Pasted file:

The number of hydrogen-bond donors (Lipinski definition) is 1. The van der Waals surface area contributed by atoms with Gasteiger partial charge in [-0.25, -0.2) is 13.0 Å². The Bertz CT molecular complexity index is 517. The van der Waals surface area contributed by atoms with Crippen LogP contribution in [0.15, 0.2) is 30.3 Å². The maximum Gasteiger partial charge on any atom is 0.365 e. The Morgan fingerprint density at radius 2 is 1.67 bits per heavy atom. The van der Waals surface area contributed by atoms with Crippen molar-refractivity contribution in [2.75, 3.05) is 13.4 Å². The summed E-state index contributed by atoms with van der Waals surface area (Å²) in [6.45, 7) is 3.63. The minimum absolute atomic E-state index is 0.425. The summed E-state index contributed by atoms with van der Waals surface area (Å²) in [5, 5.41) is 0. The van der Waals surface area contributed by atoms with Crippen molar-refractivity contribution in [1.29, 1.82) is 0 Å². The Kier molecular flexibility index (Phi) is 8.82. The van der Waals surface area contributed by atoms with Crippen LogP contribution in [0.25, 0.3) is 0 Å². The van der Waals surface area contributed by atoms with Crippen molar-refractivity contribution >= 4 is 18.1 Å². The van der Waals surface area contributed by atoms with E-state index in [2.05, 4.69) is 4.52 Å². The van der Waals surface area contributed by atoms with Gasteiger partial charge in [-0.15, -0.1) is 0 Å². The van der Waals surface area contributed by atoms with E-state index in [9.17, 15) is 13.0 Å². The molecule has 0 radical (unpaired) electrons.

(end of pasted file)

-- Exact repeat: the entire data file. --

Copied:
The number of hydrogen-bond donors (Lipinski definition) is 1. The van der Waals surface area contributed by atoms with Gasteiger partial charge in [-0.25, -0.2) is 13.0 Å². The Bertz CT molecular complexity index is 517. The van der Waals surface area contributed by atoms with Crippen LogP contribution in [0.15, 0.2) is 30.3 Å². The maximum Gasteiger partial charge on any atom is 0.365 e. The Morgan fingerprint density at radius 2 is 1.67 bits per heavy atom. The van der Waals surface area contributed by atoms with Crippen molar-refractivity contribution in [2.75, 3.05) is 13.4 Å². The summed E-state index contributed by atoms with van der Waals surface area (Å²) in [6.45, 7) is 3.63. The minimum absolute atomic E-state index is 0.425. The summed E-state index contributed by atoms with van der Waals surface area (Å²) in [5, 5.41) is 0. The van der Waals surface area contributed by atoms with Crippen molar-refractivity contribution in [1.29, 1.82) is 0 Å². The Kier molecular flexibility index (Phi) is 8.82. The van der Waals surface area contributed by atoms with Crippen LogP contribution in [0.25, 0.3) is 0 Å². The van der Waals surface area contributed by atoms with Crippen molar-refractivity contribution >= 4 is 18.1 Å². The van der Waals surface area contributed by atoms with E-state index in [2.05, 4.69) is 4.52 Å². The van der Waals surface area contributed by atoms with Gasteiger partial charge in [-0.15, -0.1) is 0 Å². The van der Waals surface area contributed by atoms with E-state index in [9.17, 15) is 13.0 Å². The molecule has 0 radical (unpaired) electrons.